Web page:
This was the British semi-extemporised version of ‘Dracula’ (ii) to take Rangoon once it was realised that Japanese forces in the region were pulling out to the east in order to hold the area behind the Sittang river (1/2 May 1945).
Before the order was given to reinstate ‘Dracula’ (ii), Admiral the Lord Louis Mountbatten’s South-East Asia Command had been preparing to attack Phuket island off the coast of Thailand in ‘Roger’. As it became known that the Japanese were starting to evacuate their forces from Rangoon, therefore, the naval and air elements initially assembled for ‘Dracula’ were already available, and command of the land forces was allocated to Lieutenant General Sir Philip Christison of the Indian XV Corps, and Major General H. M. Chambers’s Indian 26th Division and other forces left Akyab and Ramree islands off Burma’s west coast in the period 27/30 April.
The task of transporting and landing the British and Indian assault forces was entrusted to Rear Admiral B. C. S. Martin’s Force ‘W’ with the headquarters ship Largs, and six convoys from Akyab and Kyaukpyu. The Indian 26th Division was embarked on the headquarters landing ships Waveney and Nith, infantry landing ships Glenroy, Persimmon, Prins Albert and Silvio, emergency repair landing ship Barpeta, 45 tank landing ships and 110 smaller landing craft. Escort for the landing group was provided by the Indian sloops Cauvery, Narbada, Godavari, Kistna, Sutlej and Hindustan, for which the way was cleared by 22 minesweepers of the 7th and 37th Minesweeping Flotillas. Cover for the landing force was provided by Commodore G. N. Oliver’s 21st Carrier Squadron, comprising the escort carriers Hunter, Stalker, Emperor and Khedive, light anti-aircraft cruisers Phoebe and Royalist, destroyers Saumarez, Venus, Virago and Vigilant, eight frigates and two sloops.
The landing of 1 May encountered no resistance and Rangoon, which had already been evacuated by the Japanese in convoys whose main component had been totally destroyed by five British destroyers, was occupied on 3 May.
In the diversionary ‘Bishop’, Vice Admiral H. T. C. Walker’s Task Force 63 covering group, comprising the battleships Queen Elizabeth and French Richelieu, escort carriers Shah and Empress, heavy cruisers Cumberland and Suffolk, light cruisers Ceylon and Free Dutch Tromp, and destroyers Nubian, Penn, Rotherham, Tartar and Verulam, made air and surface gunfire attacks on Car Nicobar and Port Blair in the Nicobar and Andaman island groups, and on 9 May these naval forces returned to Trincomalee.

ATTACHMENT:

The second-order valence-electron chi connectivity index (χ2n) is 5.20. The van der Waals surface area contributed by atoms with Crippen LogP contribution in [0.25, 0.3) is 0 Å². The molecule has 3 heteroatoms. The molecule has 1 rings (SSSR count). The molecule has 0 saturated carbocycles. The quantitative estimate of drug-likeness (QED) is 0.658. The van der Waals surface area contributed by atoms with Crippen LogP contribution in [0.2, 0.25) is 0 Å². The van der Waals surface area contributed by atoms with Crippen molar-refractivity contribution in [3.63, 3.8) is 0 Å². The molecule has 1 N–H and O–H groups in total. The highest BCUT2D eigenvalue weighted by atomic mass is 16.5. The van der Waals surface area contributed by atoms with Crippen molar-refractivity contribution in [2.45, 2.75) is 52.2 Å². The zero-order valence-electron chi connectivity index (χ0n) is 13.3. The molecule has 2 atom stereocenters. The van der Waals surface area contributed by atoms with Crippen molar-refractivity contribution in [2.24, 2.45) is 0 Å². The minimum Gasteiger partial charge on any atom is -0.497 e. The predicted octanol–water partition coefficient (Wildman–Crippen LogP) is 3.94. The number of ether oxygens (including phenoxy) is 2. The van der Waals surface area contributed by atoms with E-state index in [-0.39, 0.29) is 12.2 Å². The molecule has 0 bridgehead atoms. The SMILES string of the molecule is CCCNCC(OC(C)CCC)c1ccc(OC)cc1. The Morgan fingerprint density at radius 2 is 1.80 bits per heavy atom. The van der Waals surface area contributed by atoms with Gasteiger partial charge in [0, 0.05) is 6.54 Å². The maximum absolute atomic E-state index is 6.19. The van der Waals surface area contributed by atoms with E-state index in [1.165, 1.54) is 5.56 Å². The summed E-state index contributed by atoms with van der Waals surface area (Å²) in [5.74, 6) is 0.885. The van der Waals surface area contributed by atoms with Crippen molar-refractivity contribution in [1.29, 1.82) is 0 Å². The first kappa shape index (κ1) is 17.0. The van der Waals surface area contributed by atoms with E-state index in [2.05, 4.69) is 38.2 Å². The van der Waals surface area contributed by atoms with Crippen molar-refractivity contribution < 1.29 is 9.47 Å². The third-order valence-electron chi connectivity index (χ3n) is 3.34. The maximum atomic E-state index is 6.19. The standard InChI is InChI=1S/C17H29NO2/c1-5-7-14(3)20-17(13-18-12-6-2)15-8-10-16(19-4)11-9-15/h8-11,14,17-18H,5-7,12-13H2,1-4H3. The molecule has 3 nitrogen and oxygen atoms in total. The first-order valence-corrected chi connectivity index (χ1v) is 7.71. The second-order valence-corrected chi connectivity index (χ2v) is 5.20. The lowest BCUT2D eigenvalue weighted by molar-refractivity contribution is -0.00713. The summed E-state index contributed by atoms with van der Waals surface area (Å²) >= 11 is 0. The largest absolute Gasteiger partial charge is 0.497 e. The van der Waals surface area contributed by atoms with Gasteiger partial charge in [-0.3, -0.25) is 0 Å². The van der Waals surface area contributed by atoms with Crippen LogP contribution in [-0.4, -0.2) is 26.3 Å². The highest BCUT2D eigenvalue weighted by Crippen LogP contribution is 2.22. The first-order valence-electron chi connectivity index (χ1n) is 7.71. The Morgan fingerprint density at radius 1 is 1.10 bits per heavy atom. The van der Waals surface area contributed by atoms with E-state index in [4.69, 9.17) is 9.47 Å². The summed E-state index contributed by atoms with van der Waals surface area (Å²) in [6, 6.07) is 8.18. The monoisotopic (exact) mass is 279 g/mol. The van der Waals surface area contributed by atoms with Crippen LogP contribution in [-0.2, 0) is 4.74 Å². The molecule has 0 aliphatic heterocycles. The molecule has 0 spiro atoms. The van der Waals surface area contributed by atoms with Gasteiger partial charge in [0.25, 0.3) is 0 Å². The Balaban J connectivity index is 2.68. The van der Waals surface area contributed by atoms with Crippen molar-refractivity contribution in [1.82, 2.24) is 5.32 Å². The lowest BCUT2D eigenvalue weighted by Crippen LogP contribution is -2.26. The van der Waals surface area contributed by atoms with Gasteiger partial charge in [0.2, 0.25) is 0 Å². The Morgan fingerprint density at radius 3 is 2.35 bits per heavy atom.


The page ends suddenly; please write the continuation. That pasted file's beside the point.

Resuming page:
Air Vice Marshal the Earl of Bandon’s No. 224 Group of the RAF covered the landings from the airfields around Toungoo and Ramree.
As Force ‘W’ moved toward Rangoon, on 1 May some 12 squadrons of Consolidated B-24 Liberator heavy bombers attacked the known Japanese defences to the south of the port city. A RAF observation post, a small detachment of the Special Operations Executive’s Force 136 and a composite airborne unit (elements of the 2nd and 3rd Gurkha Parachute Battalions) landed at Elephant Point at the mouth of the Rangoon river in the middle of the morning. This force destroyed some small Japanese parties, either left as rearguards or perhaps forgotten in the confusion of the hasty Japanese evacuation, but itself suffered 30 casualties from inaccurate Allied bombing.
Once Elephant Point had been secured, minesweepers were able to clear a passage up the river, and landing craft began coming ashore in the early hours of the morning of 2 May.
Meanwhile, an Allied reconnaissance aeroplane flying over the city of Rangoon saw no sign of the Japanese, and also noticed a message painted on the roof of the jail by released British prisoners of war: the message is reported to have read ‘Japs gone. Extract digit’. The crew of the aeroplane boldly landed on Mingaladon airfield but crashed. The crew was nonetheless able to walk to the jail, where the men found 1,000 former prisoners of war who informed them of the Japanese evacuation, then went to the docks, commandeered a sampan and sailed down the river to meet the landing craft.
The men of the Indian 26th Division began to occupy Rangoon without opposition on the following day. When the Japanese and the officials of the collaborationist administration of Ba Maw left, widespread looting and lawlessness had broken out and continued for several days, and thus the British and Indians were welcomed enthusiastically, perhaps not universally as liberators but certainly as the forces which could restore order and bring in food and other assistance.
Units of the Indian 26th Division then moved out along the main roads to meet the leading elements of Lieutenant General Sir William Slim’s British 14th Army advancing from the north: on 6 May at Hlegu, 28 miles (45 km) north-east of Rangoon, they met the leading troops of Major General D. T. Cowan’s Indian 17th Division pushing their way to the south from Pegu through floods and the limited opposition of Major General Hideji Matsui’s ‘Kani’ Force (based on the 105th Independent Mixed Brigade) joined the remnants of Lieutenant General Shozo Sakurai’s 28th Army in the Pegu Yomas.
During July, these Japanese forces tried to break out to the east with the intention of joining the remnants of Lieutenant General Shihachi Katamura’s 15th Army and Lieutenant General Masaki Honda’s 33rd Army, the other formations of General Heitaro Kimura’s Burma Area Army, in the area to the east of the Sittang river, but suffered the heaviest casualties of any formation in this costly operation. The naval personnel in the force broke out separately from the main body and were effectively wiped out, only a handful of men surviving.